In 2015 Scrutton co-founded the company C3 Biotechnologies Ltd to commercialise technologies for fuels and chemicals production using synthetic biology. He is Director of the Manchester Synthetic Biology Research Centre SYNBIOCHEM, which he established in 2014 following major investment by the UK government in synthetic biology. He is also Director of the Future Biomanufacturing Research Hub established in 2019, which is developing new technologies to accelerate bio-based manufacturing in the UK in three key sectors – pharmaceuticals, chemicals and engineering materials. He has served on several national committees, including research council / funding committees (BBSRC, EPSRC, Royal Society) and strategic advisory boards / scientific steering groups (e.g. Science and Technology Facilities Council).

Awards and honoursEdit

Scrutton was awarded the Colworth Medal in 1999[1] from the Biochemical Society; the Enzyme Chemistry Award (Charmian Medal) from the Royal Society of Chemistry in 2002; the Rita and John Cornforth Award from the Royal Society of Chemistry in 2009; the Interdisciplinary Prize from the Royal Society of Chemistry in 2019.

Scrutton was elected a Fellow of the Royal Society of Chemistry (FRSC) in 1996; a Fellow of the Royal Society of Biology (FRSB) in 2009; a Member of the Lister Institute in 2004.

He is recipient of a number of academic awards including: Sambrooke Exhibition Prize (King's College London, University of London, 1983); William Robson Prize (King's College London, University of London, 1985); Benefactors' Scholarship (St John's College, University of Cambridge, 1985); Henry Humphreys Research Prize / Research Fellowship (St John's College, University of Cambridge, 1989).

ReferencesEdit

  1. ^ a b Scrutton, N. S. (1999). "Colworth Medal Lecture. Enzymes in the quantum world". Biochemical Society Transactions. 27 (6): 767–79. doi:10.1042/bst0270767. PMID 10830100.
  2. ^ a b c "New director for Manchester Interdisciplinary Biocentre". University of Manchester. Retrieved 6 October 2016.
  3. ^ Scrutton, Nigel Shaun (1988). Mechanistic and structural studies on glutathione reductase by protein engineering (PhD thesis). University of Cambridge. OCLC 557267794.
  4. ^ "Nigel Scrutton". University of Manchester. Retrieved 6 October 2016.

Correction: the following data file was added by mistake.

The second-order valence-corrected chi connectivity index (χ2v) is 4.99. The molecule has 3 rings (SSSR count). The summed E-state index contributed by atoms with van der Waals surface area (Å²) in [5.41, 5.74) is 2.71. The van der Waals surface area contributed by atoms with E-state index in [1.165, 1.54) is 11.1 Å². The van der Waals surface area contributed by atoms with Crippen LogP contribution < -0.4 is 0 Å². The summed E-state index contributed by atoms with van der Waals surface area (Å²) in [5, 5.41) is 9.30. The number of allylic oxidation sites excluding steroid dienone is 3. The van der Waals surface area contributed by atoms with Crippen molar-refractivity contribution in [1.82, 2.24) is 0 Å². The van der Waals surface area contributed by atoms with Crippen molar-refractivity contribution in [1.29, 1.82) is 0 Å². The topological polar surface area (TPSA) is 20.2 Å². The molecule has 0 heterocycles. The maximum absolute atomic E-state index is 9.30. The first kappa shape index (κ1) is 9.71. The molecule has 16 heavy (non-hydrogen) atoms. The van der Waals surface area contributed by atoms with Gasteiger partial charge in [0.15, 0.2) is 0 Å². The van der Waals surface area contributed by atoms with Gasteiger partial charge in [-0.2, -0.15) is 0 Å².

5. ^ a b Scrutton, Nigel S.; Berry, Alan; Perham, Richard N. (1990). "Redesign of the coenzyme specificity of a dehydrogenase by protein engineering". Nature. 343 (6253): 38–43. Bibcode:1990Natur.343...38S. doi:10.1038/343038a0. PMID 2296288.
  6. ^ Masgrau, L. (2006). "Atomic Description of an Enzyme Reaction Dominated by Proton Tunneling". Science. 312 (5771): 237–241. Bibcode:2006Sci...312..237M. doi:10.1126/science.1126002. PMID 16614214.
  7. ^ Basran, Jaswir; Sutcliffe, Michael J.; Scrutton, Nigel S. (1999). "Enzymatic H-Transfer Requires Vibration-Driven Extreme Tunneling". Biochemistry. 38 (10): 3218–3222. doi:10.1021/bi982719d. PMID 10074378.
  8. ^ Scrutton, Nigel S.; Raine, Andrew R.C. (1996). "Cation-π bonding and amino-aromatic interactions in the biomolecular recognition of substituted ammonium ligands". Biochemical Journal. 319 (1): 1–8. doi:10.1042/bj3190001. PMC 1217726. PMID 8870640.
  9. ^ Anon (2016). "UK Government Grants awarded to Nigel Scrutton". gtr.rcuk.ac.uk. Swindon: Research Councils UK. Archived from the original on 2016-03-19.
  10. ^ Adalbjörnsson, Björn Vidar (2012). Thermophilic old yellow enzyme : structure and kinetic characterisation (PhD thesis). University of Manchester.  
  11. ^ Guerriero, Andrew (2012). Variable pressure NMR analyses to assess compressive motion in PETNR and catalytically germane PETNR:Ligand complexes (PhD thesis). University of Manchester.  
  12. ^ Hare, Victoria (2012). PETN reductase as a versatile biocatalyst for the reduction of nitroalkenes (PhD thesis). University of Manchester.  
  13. ^ Hulley, Martyn (2010). Engineering of the PETNR active site to accommodate novel α/β substituted enone substrates (PhD thesis). University of Manchester.  
  14. ^ Lou, Xiao (2010). Biochemical and structural studies of human methionine synthase reductase (PhD thesis). University of Manchester.  
  15. ^ Peers, Martyn (2013). Ruthenium(II) and iridium(III) complexes as photosensitisers towards light-driven biocatalysis (PhD thesis). University of Manchester.  
  16. ^ Russell, Henry (2013). Infrared and UV-visible time-resolved techniques for the study of tetrapyrrole-based proteins (PhD thesis). University of Manchester.  

External linksEdit